Death March to the Parallel World Rhapsody

Welcome, all, again.  I apologize for the lateness of this post, but my next two might also be a bit off-schedule as I’ll be attending first a training class next week and a convention the week following.  I’ll nonetheless try to be a little more punctual than this time, which was affected by my being sick–I’m better now, thanks.  Of course, that I’m better now just might be Ichiro Suzuki’s line as he finds himself transported from his programming job straight into a fantasy realm of dragons, magic, and many, many distressed damsels (demi-humans included).  Because that’s what Death March to the Parallel World Rhapsody actually is, another in a recent spate of harem shows cloaked in the guise of fantasy/adventure and driven by reincarnation/relocation.   But practice makes perfect, I suppose, as several of these shows have proven not just watchable, but genuinely entertaining: KonoSuba: God’s Blessing on this Wonderful WorldIn Another World With My Smartphone; and, according to some, even Re:Zero − Starting Life in Another World.  (Sorry, but I just was not a fan of that last one.)

Now who’s in distress?

Our buddy Ichiro is working hard on the programming that drives the gaming industry, and has recently been focused upon two upcoming games in particular.  He puts in long hours, helps his coworkers and colleagues with their assignments, and generally displays a devotion that would probably see him fit in pretty well at Eagle Jump if he weren’t a guy.  (Hi, Hifumi, Aoba!)  He eventually collapses from exhaustion–unless you’re in management, in which case he’s merely taking an unauthorized nap for which he’ll probably be disciplined–and comes to in a landscape completely foreign to him.  Especially the angry lizardmen trying to kill him–those are very foreign to him!  Luckily, he (and only he) can see what look like game stats and commands, so he wipes out his attackers with a meteorite shower, an act that suddenly boosts him by about 300 or so levels.  That boost, in turn, allows him to easily gain skills/abilities and gives him an immense fortune, about all he seems to need to get a good start in his new world.  Oh, and he rescues his first damsel, a military mage who was being slapped around by a wyvern.  Ichiro, who decides to rename himself Satou Pendragon, does a little quick wyvern-slapping and midair girl-grabbing and decides to spend a bit of time exploring this new world.

Now, if I sound a little light-hearted about this, that’s actually a good thing.  I think that’s what has helped these recent shows be so enjoyable, that they have generally taken a tongue-in-cheek approach to their subject.  Ichiro knows that all this is patently ridiculous and is pretty much convinced that he’s dreaming (at least through the first few episodes).  After all, as Satou he’s only half Ichiro’s age, but still considered an adult with all the perks thereof.  And although he can’t seem to go a day without some new female joining his harem, he has enough money to proceed without concern.  He just seems nonplussed with the whole situation, even when his new world suddenly changes from a relaxed day-to-day to a dungeon crawl.  Satou is having plenty of fun because Ichiro, whom we still glimpse through his inner monologue about Satou’s actions, remains convinced that he is experiencing some type of temporary shift of consciousness.  So why not roll with the punches and play things a little loose?  And we do, too, as we tag along.  Because despite how stale this recently overworked premise should be by now, a light touch with the storytelling saves and even strengthens this show, allowing it to instead be a breath of fresh air.  It’s just plain fun and, right now, that’s enough for me.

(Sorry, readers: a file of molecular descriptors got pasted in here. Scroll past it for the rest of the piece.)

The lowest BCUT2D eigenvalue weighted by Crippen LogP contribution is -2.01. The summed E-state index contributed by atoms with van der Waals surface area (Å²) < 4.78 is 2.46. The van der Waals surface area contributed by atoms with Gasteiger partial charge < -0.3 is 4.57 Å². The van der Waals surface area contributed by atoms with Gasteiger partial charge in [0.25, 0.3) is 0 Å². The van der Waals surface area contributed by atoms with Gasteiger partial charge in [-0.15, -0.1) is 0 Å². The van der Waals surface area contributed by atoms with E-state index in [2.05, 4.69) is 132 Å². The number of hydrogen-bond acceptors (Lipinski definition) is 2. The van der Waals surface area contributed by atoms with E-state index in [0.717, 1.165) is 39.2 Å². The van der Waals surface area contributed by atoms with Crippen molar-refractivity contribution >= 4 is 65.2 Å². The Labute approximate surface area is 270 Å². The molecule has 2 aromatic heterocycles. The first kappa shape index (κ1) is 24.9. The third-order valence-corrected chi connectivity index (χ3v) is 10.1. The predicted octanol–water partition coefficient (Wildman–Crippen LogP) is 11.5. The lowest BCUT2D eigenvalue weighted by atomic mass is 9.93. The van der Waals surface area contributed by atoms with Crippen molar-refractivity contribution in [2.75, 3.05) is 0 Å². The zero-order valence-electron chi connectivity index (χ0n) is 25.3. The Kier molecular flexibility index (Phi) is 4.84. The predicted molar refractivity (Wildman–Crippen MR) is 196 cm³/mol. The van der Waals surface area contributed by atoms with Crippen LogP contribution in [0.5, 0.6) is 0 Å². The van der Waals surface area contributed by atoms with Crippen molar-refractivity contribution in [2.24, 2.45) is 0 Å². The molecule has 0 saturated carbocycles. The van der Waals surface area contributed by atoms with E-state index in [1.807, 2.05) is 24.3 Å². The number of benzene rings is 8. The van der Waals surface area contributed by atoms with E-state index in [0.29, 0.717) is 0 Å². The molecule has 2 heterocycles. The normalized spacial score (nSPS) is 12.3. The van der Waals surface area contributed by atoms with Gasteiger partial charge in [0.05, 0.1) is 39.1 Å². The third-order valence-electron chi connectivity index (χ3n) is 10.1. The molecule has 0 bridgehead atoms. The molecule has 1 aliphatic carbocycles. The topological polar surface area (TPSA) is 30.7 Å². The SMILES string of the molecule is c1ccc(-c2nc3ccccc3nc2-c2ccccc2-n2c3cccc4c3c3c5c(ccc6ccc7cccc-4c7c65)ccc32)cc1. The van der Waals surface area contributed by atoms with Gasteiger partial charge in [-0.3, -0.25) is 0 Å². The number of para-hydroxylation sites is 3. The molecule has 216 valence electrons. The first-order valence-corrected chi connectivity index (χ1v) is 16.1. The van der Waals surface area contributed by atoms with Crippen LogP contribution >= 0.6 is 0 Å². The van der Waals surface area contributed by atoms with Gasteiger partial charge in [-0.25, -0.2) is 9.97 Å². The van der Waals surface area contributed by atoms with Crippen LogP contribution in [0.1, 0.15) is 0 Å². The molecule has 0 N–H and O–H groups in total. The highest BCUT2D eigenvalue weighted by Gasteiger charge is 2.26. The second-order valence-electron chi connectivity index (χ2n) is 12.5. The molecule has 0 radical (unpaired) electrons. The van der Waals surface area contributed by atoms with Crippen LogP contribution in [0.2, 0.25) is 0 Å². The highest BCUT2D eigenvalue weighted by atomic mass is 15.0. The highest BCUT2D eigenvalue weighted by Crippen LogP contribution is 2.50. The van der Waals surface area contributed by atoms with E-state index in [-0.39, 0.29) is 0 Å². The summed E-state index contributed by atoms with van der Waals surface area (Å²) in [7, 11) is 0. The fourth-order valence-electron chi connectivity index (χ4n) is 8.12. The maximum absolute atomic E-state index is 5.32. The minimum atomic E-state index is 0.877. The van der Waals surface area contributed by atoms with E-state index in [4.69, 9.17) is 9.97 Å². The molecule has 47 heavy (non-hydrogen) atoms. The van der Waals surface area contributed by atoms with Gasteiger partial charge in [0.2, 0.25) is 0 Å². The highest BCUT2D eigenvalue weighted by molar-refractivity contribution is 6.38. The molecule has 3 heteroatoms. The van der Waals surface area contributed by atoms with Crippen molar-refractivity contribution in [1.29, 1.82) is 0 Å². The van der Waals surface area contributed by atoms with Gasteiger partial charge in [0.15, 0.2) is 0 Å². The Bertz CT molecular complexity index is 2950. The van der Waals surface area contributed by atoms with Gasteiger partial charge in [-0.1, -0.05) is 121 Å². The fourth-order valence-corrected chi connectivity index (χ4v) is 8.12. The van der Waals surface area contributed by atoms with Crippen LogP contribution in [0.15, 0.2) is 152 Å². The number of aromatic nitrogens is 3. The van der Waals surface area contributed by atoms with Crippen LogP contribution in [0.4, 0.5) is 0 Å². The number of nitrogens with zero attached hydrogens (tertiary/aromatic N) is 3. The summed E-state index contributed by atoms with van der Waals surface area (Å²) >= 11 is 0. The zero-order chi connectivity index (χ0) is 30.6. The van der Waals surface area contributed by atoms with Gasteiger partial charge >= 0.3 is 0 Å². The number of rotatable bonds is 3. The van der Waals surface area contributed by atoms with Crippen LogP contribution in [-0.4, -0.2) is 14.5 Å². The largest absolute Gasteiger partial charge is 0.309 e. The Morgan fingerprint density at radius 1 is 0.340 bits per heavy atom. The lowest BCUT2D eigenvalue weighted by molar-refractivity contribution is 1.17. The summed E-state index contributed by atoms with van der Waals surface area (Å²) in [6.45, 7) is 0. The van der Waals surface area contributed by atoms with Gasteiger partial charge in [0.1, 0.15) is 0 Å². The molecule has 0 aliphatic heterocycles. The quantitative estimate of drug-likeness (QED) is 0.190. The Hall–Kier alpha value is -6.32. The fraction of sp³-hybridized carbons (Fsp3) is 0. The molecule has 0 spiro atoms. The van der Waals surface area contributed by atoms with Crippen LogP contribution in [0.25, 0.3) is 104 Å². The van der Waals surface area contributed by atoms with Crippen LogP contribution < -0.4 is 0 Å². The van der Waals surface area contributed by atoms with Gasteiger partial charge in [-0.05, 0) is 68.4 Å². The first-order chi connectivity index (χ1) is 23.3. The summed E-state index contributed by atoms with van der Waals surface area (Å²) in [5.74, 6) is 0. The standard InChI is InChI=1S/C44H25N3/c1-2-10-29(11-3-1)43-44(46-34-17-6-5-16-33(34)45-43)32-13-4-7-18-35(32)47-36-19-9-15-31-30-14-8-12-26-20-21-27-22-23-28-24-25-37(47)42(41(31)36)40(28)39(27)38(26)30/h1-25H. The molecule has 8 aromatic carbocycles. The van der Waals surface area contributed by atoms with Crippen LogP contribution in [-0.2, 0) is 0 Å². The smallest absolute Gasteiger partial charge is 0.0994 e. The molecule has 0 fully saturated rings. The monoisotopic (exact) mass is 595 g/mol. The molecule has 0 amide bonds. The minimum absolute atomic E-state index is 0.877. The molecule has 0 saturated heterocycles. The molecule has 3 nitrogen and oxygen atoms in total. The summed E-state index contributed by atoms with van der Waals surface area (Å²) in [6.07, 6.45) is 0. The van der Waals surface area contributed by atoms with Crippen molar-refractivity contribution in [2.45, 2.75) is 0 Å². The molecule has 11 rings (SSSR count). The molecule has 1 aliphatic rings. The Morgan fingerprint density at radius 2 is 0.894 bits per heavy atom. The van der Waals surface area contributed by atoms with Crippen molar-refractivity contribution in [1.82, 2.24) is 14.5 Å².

Interview with Comic Creator Nicole D’Andria

 

Welcome, all, again.  I realize that of late I’ve been bouncing around the site like some deranged pinball trapped within a possessed machine, but get ready to go in yet another direction with me: my first industry-related interview, to comic creator Nicole D’Andria!  I was fortunate enough to make her acquaintance a couple of years ago, so when she announced that she’d be releasing her own original comic, Road Trip to Hell, I asked if she’d allow me a few questions.  They and her answers appear below.  Who is she?  Well, Nicole has been involved in the comic industry for several years, first writing comic-related articles for the website Entertainment Fuse back in 2009.  In 2012, she began editing articles for Comic Frontline, and now has her own weekly feature on their site–Kickstart the Week–in which she showcases interesting Kickstarter projects and their creative teams.  She also wears several different hats at Action Lab Entertainment [http://www.actionlabcomics.com/], where she serves as an adaptor (Miraculous: Tales of Ladybug and Cat Noir), script editor, the Submissions Editor, and Marketing Director–not bad for someone who began with the company as a college intern!  In fact, for more about her and her work, please visit her site Comic Maven’s Archives: [http://www.comicmaven.com/].  But now, let’s begin the interview: